The Moose and Squirrel Files

August 26, 2009

Making Checkpoint’s FW Monitor more like Tcpdump

Filed under: checkpoint — Tags: — networknerd @ 10:51 pm

Every checkpoint firewall, regardless of platform, includes the packet capture utility fw monitor. The problem with fw monitor is the cryptic inspect syntax that you need to learn to create a capture filter. Unfortunately, if your looking for support from checkpoint then your stuck with fw monitor. To simplify the process I have created a couple of macros that help bridge the gap between the two syntaxes.

When capturing with tcpdump I generally use the host and port commands to reduce the traffic to a particular set of conversations between hosts. An example expression, in tcp dump syntax, to capture all dns traffic either udp or tcp between 192.168.1.1 and 192.168.1.12 is shown below.

"host 192.168.1.1 and 192.168.1.12 and port 53"

After creating a few simple inspect macros we can do the equivalent  using fw monitor with

accept host(192.168.1.1) and host(192.168.1.12) and port(53);

This is not a bad approximation. The only differences are  brackets needed to pass the parameters to the macro, and a repeat of the host command.

The savings are obvious compared to the complete  inspect script syntax shown below.

accept (
(ip_src=192.168.1.1 or ip_src=192.168.1.12) and \
(ip_dst=192.168.1.1 or ip_dst=192.168.1.12) \
) and \
(
(ip_p=PROTO_tcp and (th_sport=53 or th_dport=53)) or \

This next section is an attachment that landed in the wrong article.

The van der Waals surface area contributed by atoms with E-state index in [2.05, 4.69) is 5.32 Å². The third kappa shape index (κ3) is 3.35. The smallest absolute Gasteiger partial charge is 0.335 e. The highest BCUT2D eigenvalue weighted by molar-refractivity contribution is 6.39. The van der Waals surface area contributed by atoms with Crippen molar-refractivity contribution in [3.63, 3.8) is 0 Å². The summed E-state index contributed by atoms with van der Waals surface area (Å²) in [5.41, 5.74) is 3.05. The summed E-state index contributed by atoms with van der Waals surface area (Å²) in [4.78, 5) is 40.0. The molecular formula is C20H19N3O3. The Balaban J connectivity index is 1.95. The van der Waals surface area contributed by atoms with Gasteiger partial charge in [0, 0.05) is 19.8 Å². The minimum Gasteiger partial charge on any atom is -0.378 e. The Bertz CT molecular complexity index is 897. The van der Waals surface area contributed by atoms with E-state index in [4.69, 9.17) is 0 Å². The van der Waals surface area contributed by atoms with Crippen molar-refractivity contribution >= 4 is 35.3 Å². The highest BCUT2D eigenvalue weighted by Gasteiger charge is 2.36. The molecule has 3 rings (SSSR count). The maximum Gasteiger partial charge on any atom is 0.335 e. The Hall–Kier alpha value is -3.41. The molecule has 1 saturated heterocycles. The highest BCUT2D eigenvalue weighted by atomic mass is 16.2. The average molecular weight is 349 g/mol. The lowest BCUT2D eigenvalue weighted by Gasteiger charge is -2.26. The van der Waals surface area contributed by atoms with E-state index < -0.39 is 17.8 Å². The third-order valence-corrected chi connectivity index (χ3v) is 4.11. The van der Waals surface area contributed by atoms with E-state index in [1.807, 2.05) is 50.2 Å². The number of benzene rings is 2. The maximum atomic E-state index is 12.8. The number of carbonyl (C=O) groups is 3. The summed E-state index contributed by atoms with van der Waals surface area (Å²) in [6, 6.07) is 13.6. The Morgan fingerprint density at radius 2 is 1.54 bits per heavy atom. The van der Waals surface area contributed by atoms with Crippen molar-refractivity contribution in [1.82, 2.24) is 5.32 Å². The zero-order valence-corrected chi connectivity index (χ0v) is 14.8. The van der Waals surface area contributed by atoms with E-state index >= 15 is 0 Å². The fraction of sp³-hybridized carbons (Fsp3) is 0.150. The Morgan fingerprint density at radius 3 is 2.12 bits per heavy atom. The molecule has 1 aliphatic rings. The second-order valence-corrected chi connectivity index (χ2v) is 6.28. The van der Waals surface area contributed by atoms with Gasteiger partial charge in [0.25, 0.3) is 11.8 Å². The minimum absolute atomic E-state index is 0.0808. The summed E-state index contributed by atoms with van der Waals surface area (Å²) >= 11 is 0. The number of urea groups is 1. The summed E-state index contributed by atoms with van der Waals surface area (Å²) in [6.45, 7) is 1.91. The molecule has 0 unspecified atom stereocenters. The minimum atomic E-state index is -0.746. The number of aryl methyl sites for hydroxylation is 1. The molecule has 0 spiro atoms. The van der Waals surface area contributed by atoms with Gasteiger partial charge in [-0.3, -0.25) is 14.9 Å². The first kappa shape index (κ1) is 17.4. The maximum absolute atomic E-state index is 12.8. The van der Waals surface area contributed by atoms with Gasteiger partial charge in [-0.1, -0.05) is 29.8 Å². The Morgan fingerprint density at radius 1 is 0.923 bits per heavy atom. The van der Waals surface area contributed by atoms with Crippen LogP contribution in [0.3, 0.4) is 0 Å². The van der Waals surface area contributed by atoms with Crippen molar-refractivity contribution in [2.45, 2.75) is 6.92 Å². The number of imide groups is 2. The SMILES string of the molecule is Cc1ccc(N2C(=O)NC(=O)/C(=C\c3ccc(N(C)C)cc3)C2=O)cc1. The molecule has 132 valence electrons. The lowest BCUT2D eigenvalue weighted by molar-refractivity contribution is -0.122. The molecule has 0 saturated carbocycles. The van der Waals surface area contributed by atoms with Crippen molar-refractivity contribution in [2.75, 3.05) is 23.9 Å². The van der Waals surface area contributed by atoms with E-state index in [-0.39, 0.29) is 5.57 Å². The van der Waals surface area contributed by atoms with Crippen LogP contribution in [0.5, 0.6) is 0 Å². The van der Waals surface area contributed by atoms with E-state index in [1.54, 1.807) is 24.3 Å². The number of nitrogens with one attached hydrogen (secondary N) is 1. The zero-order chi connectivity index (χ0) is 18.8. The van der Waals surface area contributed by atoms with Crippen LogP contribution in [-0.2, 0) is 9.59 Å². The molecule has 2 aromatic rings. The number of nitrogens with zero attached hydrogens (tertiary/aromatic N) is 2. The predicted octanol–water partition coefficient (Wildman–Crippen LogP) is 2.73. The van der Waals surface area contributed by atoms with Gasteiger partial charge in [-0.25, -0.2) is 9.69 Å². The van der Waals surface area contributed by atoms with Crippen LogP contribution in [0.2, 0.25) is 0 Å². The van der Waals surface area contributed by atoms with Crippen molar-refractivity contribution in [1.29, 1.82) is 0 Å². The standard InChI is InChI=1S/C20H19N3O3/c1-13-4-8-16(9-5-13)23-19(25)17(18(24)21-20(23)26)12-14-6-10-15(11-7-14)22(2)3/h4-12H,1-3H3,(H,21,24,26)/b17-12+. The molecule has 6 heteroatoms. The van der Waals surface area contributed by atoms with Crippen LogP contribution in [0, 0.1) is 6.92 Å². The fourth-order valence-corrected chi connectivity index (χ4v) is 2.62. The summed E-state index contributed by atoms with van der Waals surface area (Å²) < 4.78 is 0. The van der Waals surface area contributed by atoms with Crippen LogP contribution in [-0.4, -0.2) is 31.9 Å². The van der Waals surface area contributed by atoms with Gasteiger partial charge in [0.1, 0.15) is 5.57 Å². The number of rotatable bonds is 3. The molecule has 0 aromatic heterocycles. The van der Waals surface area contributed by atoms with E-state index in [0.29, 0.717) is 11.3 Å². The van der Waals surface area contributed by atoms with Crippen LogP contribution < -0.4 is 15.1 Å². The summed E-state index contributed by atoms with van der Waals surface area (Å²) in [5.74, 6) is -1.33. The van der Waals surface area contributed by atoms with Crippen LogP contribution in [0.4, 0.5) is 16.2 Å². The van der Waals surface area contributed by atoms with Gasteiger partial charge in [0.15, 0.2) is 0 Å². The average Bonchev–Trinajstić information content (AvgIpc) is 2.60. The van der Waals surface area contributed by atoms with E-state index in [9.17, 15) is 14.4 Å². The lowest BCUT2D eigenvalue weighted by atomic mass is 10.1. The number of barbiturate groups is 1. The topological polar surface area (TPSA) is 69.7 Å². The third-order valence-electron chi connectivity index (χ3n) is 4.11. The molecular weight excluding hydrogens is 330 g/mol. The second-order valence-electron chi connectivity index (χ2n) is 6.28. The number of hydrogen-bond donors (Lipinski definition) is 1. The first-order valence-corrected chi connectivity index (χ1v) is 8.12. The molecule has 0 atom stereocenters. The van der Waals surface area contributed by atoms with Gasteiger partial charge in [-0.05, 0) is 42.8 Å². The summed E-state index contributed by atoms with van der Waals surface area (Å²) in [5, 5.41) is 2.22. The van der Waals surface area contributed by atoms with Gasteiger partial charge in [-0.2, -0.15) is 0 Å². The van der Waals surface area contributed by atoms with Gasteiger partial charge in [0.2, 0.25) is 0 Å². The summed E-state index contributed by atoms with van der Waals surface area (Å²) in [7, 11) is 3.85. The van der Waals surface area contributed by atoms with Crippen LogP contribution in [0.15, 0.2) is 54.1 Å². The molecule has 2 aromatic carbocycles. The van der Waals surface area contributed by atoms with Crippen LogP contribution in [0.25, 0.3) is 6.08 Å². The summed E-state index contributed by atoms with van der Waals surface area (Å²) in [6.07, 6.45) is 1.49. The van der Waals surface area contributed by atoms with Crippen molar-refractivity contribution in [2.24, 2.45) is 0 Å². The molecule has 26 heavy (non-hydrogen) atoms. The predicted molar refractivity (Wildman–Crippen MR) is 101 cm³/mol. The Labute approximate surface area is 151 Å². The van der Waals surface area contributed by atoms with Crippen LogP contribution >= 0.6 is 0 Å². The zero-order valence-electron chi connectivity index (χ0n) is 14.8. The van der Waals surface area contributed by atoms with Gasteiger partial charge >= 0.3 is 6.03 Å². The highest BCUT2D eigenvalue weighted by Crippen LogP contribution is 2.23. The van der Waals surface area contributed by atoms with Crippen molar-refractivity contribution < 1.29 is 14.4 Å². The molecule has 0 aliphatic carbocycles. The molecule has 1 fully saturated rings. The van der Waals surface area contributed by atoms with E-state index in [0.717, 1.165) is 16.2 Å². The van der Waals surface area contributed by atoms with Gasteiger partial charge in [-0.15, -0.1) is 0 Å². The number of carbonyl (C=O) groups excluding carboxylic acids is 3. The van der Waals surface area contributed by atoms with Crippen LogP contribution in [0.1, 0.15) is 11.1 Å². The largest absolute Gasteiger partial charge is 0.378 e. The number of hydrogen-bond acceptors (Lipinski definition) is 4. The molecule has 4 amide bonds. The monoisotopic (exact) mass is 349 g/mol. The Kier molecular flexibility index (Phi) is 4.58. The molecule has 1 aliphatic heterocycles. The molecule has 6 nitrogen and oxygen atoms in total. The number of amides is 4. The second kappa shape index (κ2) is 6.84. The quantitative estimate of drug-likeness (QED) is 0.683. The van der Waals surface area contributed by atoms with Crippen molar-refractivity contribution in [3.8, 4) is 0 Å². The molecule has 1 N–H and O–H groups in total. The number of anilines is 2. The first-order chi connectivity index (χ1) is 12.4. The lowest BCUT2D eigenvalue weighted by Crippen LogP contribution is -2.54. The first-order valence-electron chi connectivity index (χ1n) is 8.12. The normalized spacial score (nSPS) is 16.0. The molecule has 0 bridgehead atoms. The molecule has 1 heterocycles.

(ip_p=PROTO_udp and (uh_sport=53 or uh_dport=53)) \
);

 The macros can be saved in a separate library file and included in a filter file or you can just include all the macros in one large command file with the filter expression as shown below.


#include "tcpip.def"
#define src ip_src
#define dst ip_dst
#define sport th_sport
#define dport th_dport
#define port(portnum) ((ip_p=PROTO_tcp and (sport=portnum or dport=portnum)) or \
(ip_p=PROTO_udp and (uh_sport=portnum or uh_dport=portnum)))
#define srcport(portnum) ((ip_p=PROTO_tcp and sport=portnum) or \
(ip_p=PROTO_udp and uh_sport=portnum))
#define dstport(portnum) ((ip_p=PROTO_tcp and dport=portnum) or \
(ip_p=PROTO_udp and uh_dport=portnum))
#define host(hostip) ((src=hostip) or (dst=hostip))

/* dns traffic between hosts */
accept host(192.168.1.1) and host(192.168.1.12) and port(53);

Once saved to a file, say myfilter.def,  it is a simple matter of running

fw monitor -i -f myfilter.def

and generating, or waiting for the traffic you need to capture.

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